The ACS found that people 55 to 64 years of age had the highest increase in incidence rates for liver and HPV-related oropharyngeal cancers; people 65 years and older had an increase in incidence rates for melanoma. For men with HPV-related oropharyngeal cancer and women with thyroid cancer, rising incidence rates were highest among people 55 to 64 years of age.

The reasons for these increasing trends are not entirely clear, said Dr. Ward, adding that there might be a number of underlying reasons. The increased incidence of HPV-related oropharyngeal cancers, for example, might be associated with changes in sexual behaviors that increase the risk for HPV exposure.

"Esophageal adenocarcinoma may be related to rising obesity rates and an increased prevalence of gastroesophageal reflux disease," she said. "This in turn can lead to Barrett's esophagus."

The increased incidence rates of thyroid and kidney cancer are far less clear. "There has been suspicion that part of the reason is an increase in detection as our technology improves," explained Dr. Ward. "That may be part of the explanation, or there may really be a true increase and we just don't know the real causes yet."

"Thyroid cancer is really a puzzle," she said. "It is increasing fast, and research is now being conducted to determine the reasons for this increase. For other cancers, we may have a better handle on the reasons they are increasing and there are some public-health measures that can be taken."

Variations by Ethnic/Racial Groups

There were a total of 565,469 recorded cancer deaths in the United States in 2008, which is the most recent year for which data are available. Cancer accounted for 23% of all deaths recorded in the United States, which makes it the second leading cause of death, right behind cardiovascular disease. From 2007 to 2008, there was a decline in the age-standardized cancer death rate of 1.5%, from 178.4 to 175.8 per 100,000.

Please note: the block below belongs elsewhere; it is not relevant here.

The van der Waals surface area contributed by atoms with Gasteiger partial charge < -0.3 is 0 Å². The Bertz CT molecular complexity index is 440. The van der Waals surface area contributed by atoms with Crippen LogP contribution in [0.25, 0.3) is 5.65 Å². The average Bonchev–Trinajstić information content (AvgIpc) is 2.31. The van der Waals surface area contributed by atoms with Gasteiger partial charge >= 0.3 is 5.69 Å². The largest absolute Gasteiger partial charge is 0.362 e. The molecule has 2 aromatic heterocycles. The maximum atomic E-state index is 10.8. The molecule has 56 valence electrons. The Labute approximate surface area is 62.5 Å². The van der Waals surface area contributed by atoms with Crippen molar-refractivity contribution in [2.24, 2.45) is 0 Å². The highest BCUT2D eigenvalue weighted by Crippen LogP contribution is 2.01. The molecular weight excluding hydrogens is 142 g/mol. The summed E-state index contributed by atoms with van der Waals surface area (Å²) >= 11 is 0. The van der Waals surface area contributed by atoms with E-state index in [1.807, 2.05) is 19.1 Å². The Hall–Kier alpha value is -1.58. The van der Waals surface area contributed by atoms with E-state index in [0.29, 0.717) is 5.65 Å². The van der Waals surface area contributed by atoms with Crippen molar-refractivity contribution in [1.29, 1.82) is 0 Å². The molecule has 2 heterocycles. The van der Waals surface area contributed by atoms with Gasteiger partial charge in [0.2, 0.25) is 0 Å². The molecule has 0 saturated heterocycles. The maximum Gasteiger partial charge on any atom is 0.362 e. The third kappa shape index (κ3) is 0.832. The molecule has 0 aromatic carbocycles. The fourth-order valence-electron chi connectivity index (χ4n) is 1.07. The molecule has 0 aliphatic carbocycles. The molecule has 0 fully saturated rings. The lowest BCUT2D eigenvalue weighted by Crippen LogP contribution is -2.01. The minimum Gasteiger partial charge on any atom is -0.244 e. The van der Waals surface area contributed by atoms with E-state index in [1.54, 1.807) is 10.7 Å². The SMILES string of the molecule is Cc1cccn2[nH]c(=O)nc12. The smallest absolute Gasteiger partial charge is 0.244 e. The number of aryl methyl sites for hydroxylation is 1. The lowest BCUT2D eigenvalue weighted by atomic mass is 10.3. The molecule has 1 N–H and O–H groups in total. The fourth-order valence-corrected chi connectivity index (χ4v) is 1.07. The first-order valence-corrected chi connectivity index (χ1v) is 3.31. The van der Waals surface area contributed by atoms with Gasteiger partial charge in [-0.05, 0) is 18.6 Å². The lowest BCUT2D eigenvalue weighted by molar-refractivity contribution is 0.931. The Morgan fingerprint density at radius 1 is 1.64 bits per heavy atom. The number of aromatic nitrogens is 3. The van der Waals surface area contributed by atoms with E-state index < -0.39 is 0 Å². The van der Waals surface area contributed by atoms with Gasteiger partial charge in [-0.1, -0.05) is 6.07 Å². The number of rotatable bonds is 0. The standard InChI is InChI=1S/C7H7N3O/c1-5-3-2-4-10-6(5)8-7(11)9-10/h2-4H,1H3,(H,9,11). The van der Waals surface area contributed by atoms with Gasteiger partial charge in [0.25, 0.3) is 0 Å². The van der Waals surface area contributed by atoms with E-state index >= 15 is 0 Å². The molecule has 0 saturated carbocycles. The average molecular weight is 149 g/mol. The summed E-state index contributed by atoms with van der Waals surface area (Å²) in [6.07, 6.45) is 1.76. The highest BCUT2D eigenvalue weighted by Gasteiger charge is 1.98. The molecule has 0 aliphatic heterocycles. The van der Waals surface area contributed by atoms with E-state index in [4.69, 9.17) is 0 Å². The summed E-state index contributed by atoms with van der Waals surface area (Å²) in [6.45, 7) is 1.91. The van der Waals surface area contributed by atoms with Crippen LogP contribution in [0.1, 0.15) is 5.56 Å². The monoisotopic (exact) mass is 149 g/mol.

There are considerable regional/geographic variations in cancer incidence and mortality, the report notes. Lung cancer, for example, has the greatest variation in rates, which reflects smoking prevalence. In Kentucky, which has the highest prevalence of smoking, lung cancer is almost 4 times as high as it is in Utah, which has the lowest prevalence of smoking.

Cancer incidence and mortality rates continue to show considerable variation by racial and ethnic groups. As previously reported by Medscape Medical News, racial and ethnic disparities continue to exist in cancer care, even after factors such as insurance and socioeconomic status are controlled for, and a disproportionate number of cancer-related deaths occur in racial/ethnic minorities.

Most striking is the fact that for all cancer sites combined, black men have a 15% higher incidence rate and a 33% higher death rate than white men in the United States. Black women have an incidence rate that is 6% lower than white women, but a 16% higher death rate.